Translational Medicine 2020: What Does the Future Hold?

Pharma IQ

Translational medicine is intended to bridge the gap between scientific discoveries and treatments – and the signs suggest it has a strong future in store.

In the United States, President Barrack Obama announced a collaboration between the National Institutes of Health (NIH), the Defense Advanced Research Projects Agency( DARPA) and the Food and Drug Administration to develop a chip to test the toxicity of drugs before they are trialled on humans.

The first translational medicine unit in Canada was recently conceived in a joint agreement between PharmaNet and the Research Institute of McGill University Health Center, while the National Cancer Institute launched a new research centre focusing on translational medicines for colon cancer

These projects also come with serious sums of money attached to them.

The project by the NIH and DARPA will see up to $140 million (£90.7 million) committed to the development of a chip which is capable of being loaded with specific cell types to reflect human biology, whichwill be able to provide various readouts showing if the drug is suitable for use on humans.

Drug toxicity is one of the most common barriers stopping promising compounds progressing further down the drug development pipeline.

According to the NIH, the research would be similar to that undertaken at the proposed NationalCenterfor Advancing Translational Sciences, which would be tasked with a solitary aim of developing the tools and methods to speed up the development of therapeutics.

NIH director Francis S Collins said: "We know the development pipeline has bottlenecks in it, and everyone would benefit from fixing them. What we need are entirely novel approaches to translational science, to take full advantage of the deluge of new biomedical discoveries that have been made in recent years."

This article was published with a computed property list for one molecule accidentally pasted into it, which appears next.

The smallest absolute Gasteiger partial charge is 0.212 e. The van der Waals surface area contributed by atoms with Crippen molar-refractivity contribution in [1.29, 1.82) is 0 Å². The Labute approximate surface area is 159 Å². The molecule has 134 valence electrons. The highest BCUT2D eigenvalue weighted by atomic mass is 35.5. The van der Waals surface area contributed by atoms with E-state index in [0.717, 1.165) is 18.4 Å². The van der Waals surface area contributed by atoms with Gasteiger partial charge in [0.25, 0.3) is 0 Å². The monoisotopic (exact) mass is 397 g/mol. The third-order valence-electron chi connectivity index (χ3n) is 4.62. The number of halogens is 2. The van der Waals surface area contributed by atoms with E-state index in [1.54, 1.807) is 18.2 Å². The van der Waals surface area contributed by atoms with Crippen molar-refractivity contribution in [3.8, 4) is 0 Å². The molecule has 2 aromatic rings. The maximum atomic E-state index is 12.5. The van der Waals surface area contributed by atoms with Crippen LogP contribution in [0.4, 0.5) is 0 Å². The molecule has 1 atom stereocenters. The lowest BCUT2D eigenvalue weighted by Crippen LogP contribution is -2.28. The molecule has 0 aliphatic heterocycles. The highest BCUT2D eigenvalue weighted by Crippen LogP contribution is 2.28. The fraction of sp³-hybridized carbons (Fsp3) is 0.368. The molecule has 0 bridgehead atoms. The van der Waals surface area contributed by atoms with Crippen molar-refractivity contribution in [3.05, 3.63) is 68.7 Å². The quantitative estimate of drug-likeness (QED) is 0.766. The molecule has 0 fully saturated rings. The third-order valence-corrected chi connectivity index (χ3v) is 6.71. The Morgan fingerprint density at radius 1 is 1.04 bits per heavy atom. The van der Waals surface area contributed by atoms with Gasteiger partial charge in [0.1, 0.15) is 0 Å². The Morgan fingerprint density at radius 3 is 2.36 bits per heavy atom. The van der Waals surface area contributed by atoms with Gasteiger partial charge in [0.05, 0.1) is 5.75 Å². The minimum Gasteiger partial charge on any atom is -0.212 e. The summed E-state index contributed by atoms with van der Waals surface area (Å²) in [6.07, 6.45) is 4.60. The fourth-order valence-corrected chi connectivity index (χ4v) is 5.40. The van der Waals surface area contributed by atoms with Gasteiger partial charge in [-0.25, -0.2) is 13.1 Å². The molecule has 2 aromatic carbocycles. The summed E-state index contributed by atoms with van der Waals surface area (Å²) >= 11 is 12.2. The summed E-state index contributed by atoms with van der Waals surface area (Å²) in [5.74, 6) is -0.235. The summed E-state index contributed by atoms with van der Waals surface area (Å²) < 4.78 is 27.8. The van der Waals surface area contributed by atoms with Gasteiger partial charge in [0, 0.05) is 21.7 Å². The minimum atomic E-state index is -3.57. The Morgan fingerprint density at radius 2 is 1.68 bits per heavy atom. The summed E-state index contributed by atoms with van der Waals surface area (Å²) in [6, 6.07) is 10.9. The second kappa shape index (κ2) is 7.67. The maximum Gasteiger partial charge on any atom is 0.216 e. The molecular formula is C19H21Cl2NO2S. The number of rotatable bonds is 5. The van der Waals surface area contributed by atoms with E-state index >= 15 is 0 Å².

This is a view seemingly shared by The Research Institute of McGill University Health Centre and PharmaNet. Expected to open in 2012, the pair's research centre will be the first translational medicine until for Phase I - IIa clinical studies in Canada.

Looking at specific therapeutic areas, oncology is expected to be a key research area for translational medicine in the future, as can be seen by the establishment of a Specialized Program of Research Excellence (SPORE) in Gastrointestinal (GI) Cancers at Case Western Reserve University School.

Some $11.3 million has been granted for a focus on translational research aimed at cutting deaths from colon cancer, currently the second leading cause of cancer deaths in the United States, and cancers of the oesophagus.

The SPORE research will look to develop new drugs for the treatment of colon cancer, create tests to identify those at risk of developing colon cancer, trial a new non-invasive tool test for detecting colon cancer and developing tests which can distinguish between cancers than can be treated by surgery and those which will require further therapy.

Pamela B. Davis, MD, PhD, Dean of the School of Medicine and Vice President for Medical Affairs, Case Western Reserve University, said: "We believe passionately in the importance of bench-to-bedside research – that is, to ensure discoveries made in laboratories effectively reach the patients who need them most."

Elsewhere, researchers are looking to combine the emerging field of genomics with translational medicine.

Complete Genomics Inc and Inova Health System formed a partnership earlier this year to sequence 1,500 genomes from 500 babies and their parentsaimed at creating prognostic, diagnostic and therapeutic targetsfor pre-term births. The scheme forms part of a pilot programme with the Inova Translational Medicine Institute.

Dr. Clifford Reid, chairman, president and chief executive officer of Complete Genomics, said:  "We view this as an important opportunity for our sequencing service to potentially help create new treatment options for some of the smallest and sickest patients in the hospital."

With strong support from both public and private enterprises, the future for translational medicine looks promising.

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